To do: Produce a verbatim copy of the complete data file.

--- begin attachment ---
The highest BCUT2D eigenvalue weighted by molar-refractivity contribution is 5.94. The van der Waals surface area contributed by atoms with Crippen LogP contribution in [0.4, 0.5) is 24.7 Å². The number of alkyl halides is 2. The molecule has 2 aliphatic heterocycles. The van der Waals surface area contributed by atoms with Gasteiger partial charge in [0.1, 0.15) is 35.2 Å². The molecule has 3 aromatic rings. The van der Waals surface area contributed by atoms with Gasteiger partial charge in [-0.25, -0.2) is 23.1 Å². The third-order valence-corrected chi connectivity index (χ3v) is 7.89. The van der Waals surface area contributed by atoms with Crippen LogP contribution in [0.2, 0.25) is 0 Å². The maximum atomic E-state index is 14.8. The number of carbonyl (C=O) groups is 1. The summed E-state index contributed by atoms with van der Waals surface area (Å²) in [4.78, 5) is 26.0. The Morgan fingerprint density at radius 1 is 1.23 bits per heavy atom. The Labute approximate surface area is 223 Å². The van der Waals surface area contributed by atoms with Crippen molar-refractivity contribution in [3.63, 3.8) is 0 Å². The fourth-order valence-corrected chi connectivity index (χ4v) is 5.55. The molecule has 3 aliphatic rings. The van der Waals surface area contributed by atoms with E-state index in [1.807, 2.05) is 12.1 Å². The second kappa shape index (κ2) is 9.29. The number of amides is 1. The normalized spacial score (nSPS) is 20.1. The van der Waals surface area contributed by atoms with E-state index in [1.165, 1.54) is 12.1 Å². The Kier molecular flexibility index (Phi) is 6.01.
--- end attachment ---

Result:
The highest BCUT2D eigenvalue weighted by molar-refractivity contribution is 5.94. The van der Waals surface area contributed by atoms with Crippen LogP contribution in [0.4, 0.5) is 24.7 Å². The number of alkyl halides is 2. The molecule has 2 aliphatic heterocycles. The van der Waals surface area contributed by atoms with Gasteiger partial charge in [0.1, 0.15) is 35.2 Å². The molecule has 3 aromatic rings. The van der Waals surface area contributed by atoms with Gasteiger partial charge in [-0.25, -0.2) is 23.1 Å². The third-order valence-corrected chi connectivity index (χ3v) is 7.89. The van der Waals surface area contributed by atoms with Crippen LogP contribution in [0.2, 0.25) is 0 Å². The maximum atomic E-state index is 14.8. The number of carbonyl (C=O) groups is 1. The summed E-state index contributed by atoms with van der Waals surface area (Å²) in [4.78, 5) is 26.0. The Morgan fingerprint density at radius 1 is 1.23 bits per heavy atom. The Labute approximate surface area is 223 Å². The van der Waals surface area contributed by atoms with Crippen molar-refractivity contribution in [3.63, 3.8) is 0 Å². The fourth-order valence-corrected chi connectivity index (χ4v) is 5.55. The molecule has 3 aliphatic rings. The van der Waals surface area contributed by atoms with E-state index in [1.807, 2.05) is 12.1 Å². The second kappa shape index (κ2) is 9.29. The number of amides is 1. The normalized spacial score (nSPS) is 20.1. The van der Waals surface area contributed by atoms with E-state index in [1.165, 1.54) is 12.1 Å². The Kier molecular flexibility index (Phi) is 6.01.